‘Yes,’ said Joe, but, he was starting to wonder whether he was actually dead and this was Hell.

‘And Death’s sister is…?’

‘I don’t know but I need to find her.’

Agnes’s covered her hand with her mouth and shook her head. ‘There’s no way,’ she said, her hand still covering her mouth.

‘No way to what?’

‘To get to Death’s sister.’

‘Why?’

‘Because Death’s sister lives in the Iron Fortress deep in the Valley of the Dead.’

‘Oh,’ said Hel.

Hades, who at some point, had woken up, sat up and gave a loud gulp. He stood up, stretched his back legs out and went over to Joe. He placed his head on Joe’s lap and began to cry.

Joe began to stroke Hade’s thick warm fur.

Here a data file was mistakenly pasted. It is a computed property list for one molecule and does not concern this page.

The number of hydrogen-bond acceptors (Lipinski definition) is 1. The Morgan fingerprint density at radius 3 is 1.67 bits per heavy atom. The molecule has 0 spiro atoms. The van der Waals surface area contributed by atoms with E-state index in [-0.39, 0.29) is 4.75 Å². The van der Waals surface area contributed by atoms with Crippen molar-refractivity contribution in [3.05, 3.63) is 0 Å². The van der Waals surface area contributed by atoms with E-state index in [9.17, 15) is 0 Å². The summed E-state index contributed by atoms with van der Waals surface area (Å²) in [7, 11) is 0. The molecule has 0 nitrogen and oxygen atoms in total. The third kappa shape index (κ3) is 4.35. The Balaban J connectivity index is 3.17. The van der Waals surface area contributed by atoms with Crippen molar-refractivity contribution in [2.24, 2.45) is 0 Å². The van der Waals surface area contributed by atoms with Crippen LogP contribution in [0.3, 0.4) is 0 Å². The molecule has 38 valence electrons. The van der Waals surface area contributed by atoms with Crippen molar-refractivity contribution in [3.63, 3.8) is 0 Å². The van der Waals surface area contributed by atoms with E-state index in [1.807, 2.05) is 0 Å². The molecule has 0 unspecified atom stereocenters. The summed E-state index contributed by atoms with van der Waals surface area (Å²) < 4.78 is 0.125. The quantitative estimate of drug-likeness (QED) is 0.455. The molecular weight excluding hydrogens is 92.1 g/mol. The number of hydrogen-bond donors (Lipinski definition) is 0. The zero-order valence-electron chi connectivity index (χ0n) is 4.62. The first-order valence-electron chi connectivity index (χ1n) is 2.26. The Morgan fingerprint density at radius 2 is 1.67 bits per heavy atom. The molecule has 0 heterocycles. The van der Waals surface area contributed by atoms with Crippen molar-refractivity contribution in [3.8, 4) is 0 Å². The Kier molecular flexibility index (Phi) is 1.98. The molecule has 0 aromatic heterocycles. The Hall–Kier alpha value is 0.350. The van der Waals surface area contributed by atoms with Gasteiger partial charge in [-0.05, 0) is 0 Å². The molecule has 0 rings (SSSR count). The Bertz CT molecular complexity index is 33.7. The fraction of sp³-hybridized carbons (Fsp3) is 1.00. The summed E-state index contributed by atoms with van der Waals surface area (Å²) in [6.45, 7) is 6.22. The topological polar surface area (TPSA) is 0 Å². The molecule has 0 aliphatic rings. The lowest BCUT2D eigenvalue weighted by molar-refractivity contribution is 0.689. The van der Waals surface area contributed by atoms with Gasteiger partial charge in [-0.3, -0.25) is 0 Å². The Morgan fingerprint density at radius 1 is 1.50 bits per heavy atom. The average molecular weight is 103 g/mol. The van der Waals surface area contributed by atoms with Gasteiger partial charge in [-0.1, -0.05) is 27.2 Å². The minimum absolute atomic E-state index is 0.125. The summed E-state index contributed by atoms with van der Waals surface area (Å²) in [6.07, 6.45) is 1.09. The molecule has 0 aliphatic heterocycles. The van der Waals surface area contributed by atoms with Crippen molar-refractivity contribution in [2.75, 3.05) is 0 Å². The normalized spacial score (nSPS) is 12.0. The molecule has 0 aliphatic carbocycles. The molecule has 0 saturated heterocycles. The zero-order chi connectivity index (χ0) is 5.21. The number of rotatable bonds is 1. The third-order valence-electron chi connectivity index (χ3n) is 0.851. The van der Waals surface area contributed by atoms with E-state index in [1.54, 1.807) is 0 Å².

‘And?’ asked Joe.

‘And no person EVER has made it through the Valley of the Dead alive.’

‘I have the Book of the Dead to help me,’ said Joe.

‘That’s not going to help you, Joe, that’s written for dead people.

‘Well, it’s got me this far.’

‘Except, that’s not very far at all,’ said Hel.

Silence fell upon the room. He didn’t know why but suddenly he was feeling really grumpy. He grabbed at the Book of the Dead from where he’d dropped it on the floor. He opened the front cover and looked down the contents page. He found the section he was looking for, called The Valley of the Dead. ‘Page two-hundred and eleven,’ he said to himself as he flicked to the section.

Death’s Apprentice – Part 49

Joe looked into Agnes’ deep green eyes. They reminded him of the colour of the wildfire on the Game of Thrones TV series. Her red hair was like fire and as wild as the night. She looked like a witch, except, she was covered in tattoos like one of his mom’s mates who worked at the local tattoo parlour.